gate N roundtrips in the cavity fo r lasing, so the building
up time can be written as Tbuild = NTround (building up
frequency Fbuild = Fround/N), where Tround is the roundtrip
time of the light (roundtrip frequency Fround = 1/Tround).
The effective tuning times in from
min to
max is Ntune =
FWHM, where
FWHM, the FWHM of the tun-
able filter, is considered as the sweeping wavelength
resolution for the ring cavity, and the sweeping time
resolution is TFWHM = Tsweep/Ntune. The relationship be-
tween the output peak power and the full band sweeping
frequency Fsweep is obtained by this model and demon-
strated in Figure 1(b).
If Fsweep <<
is just the saturation power of the gain medium, i.e., it is
a tunable laser when the filter is very slowly tuned. If the
filter is continuously tuned faster, and Fsweep < Fround/
(N·Ntune), it is a common wavelength swept laser (WSL),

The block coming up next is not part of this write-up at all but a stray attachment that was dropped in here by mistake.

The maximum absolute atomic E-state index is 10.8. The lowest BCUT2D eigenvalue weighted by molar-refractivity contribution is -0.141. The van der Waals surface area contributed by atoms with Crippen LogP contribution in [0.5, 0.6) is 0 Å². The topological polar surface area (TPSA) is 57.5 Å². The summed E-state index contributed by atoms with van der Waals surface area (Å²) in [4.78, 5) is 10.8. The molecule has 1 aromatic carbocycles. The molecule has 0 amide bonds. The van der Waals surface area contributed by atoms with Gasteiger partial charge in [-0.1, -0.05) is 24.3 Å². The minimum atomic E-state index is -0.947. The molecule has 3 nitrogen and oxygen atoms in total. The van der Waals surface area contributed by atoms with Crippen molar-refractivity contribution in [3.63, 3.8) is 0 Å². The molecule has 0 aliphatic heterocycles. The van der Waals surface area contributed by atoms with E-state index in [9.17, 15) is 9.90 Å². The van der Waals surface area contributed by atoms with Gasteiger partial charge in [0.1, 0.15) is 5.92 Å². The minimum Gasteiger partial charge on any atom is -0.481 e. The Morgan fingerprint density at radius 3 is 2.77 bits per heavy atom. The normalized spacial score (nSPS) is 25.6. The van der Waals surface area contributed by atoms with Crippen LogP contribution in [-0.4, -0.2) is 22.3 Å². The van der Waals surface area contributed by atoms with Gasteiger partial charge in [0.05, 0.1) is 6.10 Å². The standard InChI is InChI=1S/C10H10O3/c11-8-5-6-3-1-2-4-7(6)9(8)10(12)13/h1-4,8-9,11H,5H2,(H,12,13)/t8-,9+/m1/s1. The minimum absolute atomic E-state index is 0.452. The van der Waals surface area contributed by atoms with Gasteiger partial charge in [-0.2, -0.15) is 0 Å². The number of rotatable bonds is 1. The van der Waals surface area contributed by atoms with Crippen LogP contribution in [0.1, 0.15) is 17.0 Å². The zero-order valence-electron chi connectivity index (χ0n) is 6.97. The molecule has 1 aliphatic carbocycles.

the output can be up to the saturation power of the SOA.
The region I in Figure 1(b) is for the regime of the tun-
able laser or WSL.
When Fround/(N·Ntune
ht propagates in the ring cavity less th an N roundtrips,
the ASE can't be amplified enough to build up laser, the
output peak power will be less than the saturation power
with a broad spectra linewidth. The ring cavity does not
operate as a laser in this regime, which is shown as the
region II in Figure 1(b), and the output power decreases
as Fsweep increasing.
If the filter is driv
neous sweeping frequency Fsweep t at different wave-
length can be derived from Eq. (1) and written as Eq. (2).
_14 .
weep tsweepavgsweep
 
 (2)
Fsweep_t is not exactly equal to Fsweep due to the nonlin-